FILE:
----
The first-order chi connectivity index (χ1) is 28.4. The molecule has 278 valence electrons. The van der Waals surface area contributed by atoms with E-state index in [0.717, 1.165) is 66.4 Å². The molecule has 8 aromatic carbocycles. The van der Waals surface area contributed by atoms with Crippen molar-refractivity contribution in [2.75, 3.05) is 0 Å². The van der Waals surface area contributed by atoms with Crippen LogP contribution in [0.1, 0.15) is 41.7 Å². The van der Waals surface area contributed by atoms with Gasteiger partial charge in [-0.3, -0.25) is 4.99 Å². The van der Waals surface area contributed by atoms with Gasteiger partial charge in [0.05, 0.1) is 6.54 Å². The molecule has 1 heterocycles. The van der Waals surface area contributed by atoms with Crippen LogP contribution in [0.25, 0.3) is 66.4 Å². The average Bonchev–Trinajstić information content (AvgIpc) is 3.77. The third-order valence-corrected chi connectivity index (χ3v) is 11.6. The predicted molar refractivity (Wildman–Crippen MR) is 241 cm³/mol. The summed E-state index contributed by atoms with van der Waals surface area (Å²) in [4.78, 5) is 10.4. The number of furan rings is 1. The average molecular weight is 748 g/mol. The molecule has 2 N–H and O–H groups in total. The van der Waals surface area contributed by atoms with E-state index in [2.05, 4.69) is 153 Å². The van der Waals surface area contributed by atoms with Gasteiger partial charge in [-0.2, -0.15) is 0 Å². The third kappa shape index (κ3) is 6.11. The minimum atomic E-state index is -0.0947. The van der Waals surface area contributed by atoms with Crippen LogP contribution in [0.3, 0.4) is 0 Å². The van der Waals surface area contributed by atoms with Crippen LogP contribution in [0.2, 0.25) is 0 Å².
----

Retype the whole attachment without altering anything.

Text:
The first-order chi connectivity index (χ1) is 28.4. The molecule has 278 valence electrons. The van der Waals surface area contributed by atoms with E-state index in [0.717, 1.165) is 66.4 Å². The molecule has 8 aromatic carbocycles. The van der Waals surface area contributed by atoms with Crippen molar-refractivity contribution in [2.75, 3.05) is 0 Å². The van der Waals surface area contributed by atoms with Crippen LogP contribution in [0.1, 0.15) is 41.7 Å². The van der Waals surface area contributed by atoms with Gasteiger partial charge in [-0.3, -0.25) is 4.99 Å². The van der Waals surface area contributed by atoms with Gasteiger partial charge in [0.05, 0.1) is 6.54 Å². The molecule has 1 heterocycles. The van der Waals surface area contributed by atoms with Crippen LogP contribution in [0.25, 0.3) is 66.4 Å². The average Bonchev–Trinajstić information content (AvgIpc) is 3.77. The third-order valence-corrected chi connectivity index (χ3v) is 11.6. The predicted molar refractivity (Wildman–Crippen MR) is 241 cm³/mol. The summed E-state index contributed by atoms with van der Waals surface area (Å²) in [4.78, 5) is 10.4. The number of furan rings is 1. The average molecular weight is 748 g/mol. The molecule has 2 N–H and O–H groups in total. The van der Waals surface area contributed by atoms with E-state index in [2.05, 4.69) is 153 Å². The van der Waals surface area contributed by atoms with Gasteiger partial charge in [-0.2, -0.15) is 0 Å². The third kappa shape index (κ3) is 6.11. The minimum atomic E-state index is -0.0947. The van der Waals surface area contributed by atoms with Crippen LogP contribution in [0.3, 0.4) is 0 Å². The van der Waals surface area contributed by atoms with Crippen LogP contribution in [0.2, 0.25) is 0 Å².